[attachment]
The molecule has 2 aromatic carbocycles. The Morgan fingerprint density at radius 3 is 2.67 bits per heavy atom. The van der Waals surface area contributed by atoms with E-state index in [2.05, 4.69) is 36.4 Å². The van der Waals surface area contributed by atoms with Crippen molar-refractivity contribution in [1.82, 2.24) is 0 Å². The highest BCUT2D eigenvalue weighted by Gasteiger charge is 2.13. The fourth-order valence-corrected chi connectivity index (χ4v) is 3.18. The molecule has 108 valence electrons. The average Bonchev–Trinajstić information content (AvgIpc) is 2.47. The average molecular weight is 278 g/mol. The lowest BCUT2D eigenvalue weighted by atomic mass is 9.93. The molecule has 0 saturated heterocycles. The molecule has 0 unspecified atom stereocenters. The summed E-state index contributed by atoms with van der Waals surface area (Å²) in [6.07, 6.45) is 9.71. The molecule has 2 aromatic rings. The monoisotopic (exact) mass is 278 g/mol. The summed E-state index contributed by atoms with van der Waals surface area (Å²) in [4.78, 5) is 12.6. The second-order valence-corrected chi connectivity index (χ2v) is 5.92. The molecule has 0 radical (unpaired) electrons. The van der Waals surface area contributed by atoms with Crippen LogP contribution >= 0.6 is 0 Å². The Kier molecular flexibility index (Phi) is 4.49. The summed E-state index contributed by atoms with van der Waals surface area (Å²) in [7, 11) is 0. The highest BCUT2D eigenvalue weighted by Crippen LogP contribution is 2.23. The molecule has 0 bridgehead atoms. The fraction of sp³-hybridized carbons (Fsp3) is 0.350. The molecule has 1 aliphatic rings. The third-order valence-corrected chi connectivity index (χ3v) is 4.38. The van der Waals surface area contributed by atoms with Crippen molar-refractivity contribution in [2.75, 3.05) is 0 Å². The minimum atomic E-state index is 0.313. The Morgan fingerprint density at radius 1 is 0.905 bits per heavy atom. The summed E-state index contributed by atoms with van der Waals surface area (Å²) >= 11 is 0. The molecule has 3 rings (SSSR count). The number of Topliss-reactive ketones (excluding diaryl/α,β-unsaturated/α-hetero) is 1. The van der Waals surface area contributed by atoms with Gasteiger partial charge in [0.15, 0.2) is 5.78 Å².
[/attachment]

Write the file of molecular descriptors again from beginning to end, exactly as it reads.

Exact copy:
The molecule has 2 aromatic carbocycles. The Morgan fingerprint density at radius 3 is 2.67 bits per heavy atom. The van der Waals surface area contributed by atoms with E-state index in [2.05, 4.69) is 36.4 Å². The van der Waals surface area contributed by atoms with Crippen molar-refractivity contribution in [1.82, 2.24) is 0 Å². The highest BCUT2D eigenvalue weighted by Gasteiger charge is 2.13. The fourth-order valence-corrected chi connectivity index (χ4v) is 3.18. The molecule has 108 valence electrons. The average Bonchev–Trinajstić information content (AvgIpc) is 2.47. The average molecular weight is 278 g/mol. The lowest BCUT2D eigenvalue weighted by atomic mass is 9.93. The molecule has 0 saturated heterocycles. The molecule has 0 unspecified atom stereocenters. The summed E-state index contributed by atoms with van der Waals surface area (Å²) in [6.07, 6.45) is 9.71. The molecule has 2 aromatic rings. The monoisotopic (exact) mass is 278 g/mol. The summed E-state index contributed by atoms with van der Waals surface area (Å²) in [4.78, 5) is 12.6. The second-order valence-corrected chi connectivity index (χ2v) is 5.92. The molecule has 0 radical (unpaired) electrons. The van der Waals surface area contributed by atoms with Crippen LogP contribution >= 0.6 is 0 Å². The Kier molecular flexibility index (Phi) is 4.49. The summed E-state index contributed by atoms with van der Waals surface area (Å²) in [7, 11) is 0. The highest BCUT2D eigenvalue weighted by Crippen LogP contribution is 2.23. The molecule has 0 bridgehead atoms. The fraction of sp³-hybridized carbons (Fsp3) is 0.350. The molecule has 1 aliphatic rings. The third-order valence-corrected chi connectivity index (χ3v) is 4.38. The van der Waals surface area contributed by atoms with Crippen molar-refractivity contribution in [2.75, 3.05) is 0 Å². The minimum atomic E-state index is 0.313. The Morgan fingerprint density at radius 1 is 0.905 bits per heavy atom. The summed E-state index contributed by atoms with van der Waals surface area (Å²) >= 11 is 0. The molecule has 3 rings (SSSR count). The number of Topliss-reactive ketones (excluding diaryl/α,β-unsaturated/α-hetero) is 1. The van der Waals surface area contributed by atoms with Gasteiger partial charge in [0.15, 0.2) is 5.78 Å².